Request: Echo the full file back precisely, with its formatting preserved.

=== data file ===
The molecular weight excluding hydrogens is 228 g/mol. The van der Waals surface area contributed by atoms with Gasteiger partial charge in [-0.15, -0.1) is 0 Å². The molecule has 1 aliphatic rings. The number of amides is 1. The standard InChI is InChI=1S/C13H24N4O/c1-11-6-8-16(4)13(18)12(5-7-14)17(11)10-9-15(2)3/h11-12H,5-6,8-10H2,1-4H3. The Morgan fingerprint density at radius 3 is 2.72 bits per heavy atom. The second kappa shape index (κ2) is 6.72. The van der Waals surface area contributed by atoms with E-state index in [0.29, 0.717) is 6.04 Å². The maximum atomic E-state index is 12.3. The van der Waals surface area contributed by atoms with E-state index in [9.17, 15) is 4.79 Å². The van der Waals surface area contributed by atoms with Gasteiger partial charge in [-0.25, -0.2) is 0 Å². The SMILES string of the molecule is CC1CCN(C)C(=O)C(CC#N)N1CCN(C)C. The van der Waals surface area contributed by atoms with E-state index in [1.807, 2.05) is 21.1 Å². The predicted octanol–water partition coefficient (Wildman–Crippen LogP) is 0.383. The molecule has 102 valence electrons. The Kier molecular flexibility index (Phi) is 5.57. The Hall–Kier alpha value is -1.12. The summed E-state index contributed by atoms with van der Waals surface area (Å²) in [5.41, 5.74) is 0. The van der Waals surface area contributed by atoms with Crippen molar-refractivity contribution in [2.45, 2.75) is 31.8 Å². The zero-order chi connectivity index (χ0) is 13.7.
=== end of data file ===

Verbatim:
The molecular weight excluding hydrogens is 228 g/mol. The van der Waals surface area contributed by atoms with Gasteiger partial charge in [-0.15, -0.1) is 0 Å². The molecule has 1 aliphatic rings. The number of amides is 1. The standard InChI is InChI=1S/C13H24N4O/c1-11-6-8-16(4)13(18)12(5-7-14)17(11)10-9-15(2)3/h11-12H,5-6,8-10H2,1-4H3. The Morgan fingerprint density at radius 3 is 2.72 bits per heavy atom. The second kappa shape index (κ2) is 6.72. The van der Waals surface area contributed by atoms with E-state index in [0.29, 0.717) is 6.04 Å². The maximum atomic E-state index is 12.3. The van der Waals surface area contributed by atoms with E-state index in [9.17, 15) is 4.79 Å². The van der Waals surface area contributed by atoms with Gasteiger partial charge in [-0.25, -0.2) is 0 Å². The SMILES string of the molecule is CC1CCN(C)C(=O)C(CC#N)N1CCN(C)C. The van der Waals surface area contributed by atoms with E-state index in [1.807, 2.05) is 21.1 Å². The predicted octanol–water partition coefficient (Wildman–Crippen LogP) is 0.383. The molecule has 102 valence electrons. The Kier molecular flexibility index (Phi) is 5.57. The Hall–Kier alpha value is -1.12. The summed E-state index contributed by atoms with van der Waals surface area (Å²) in [5.41, 5.74) is 0. The van der Waals surface area contributed by atoms with Crippen molar-refractivity contribution in [2.45, 2.75) is 31.8 Å². The zero-order chi connectivity index (χ0) is 13.7.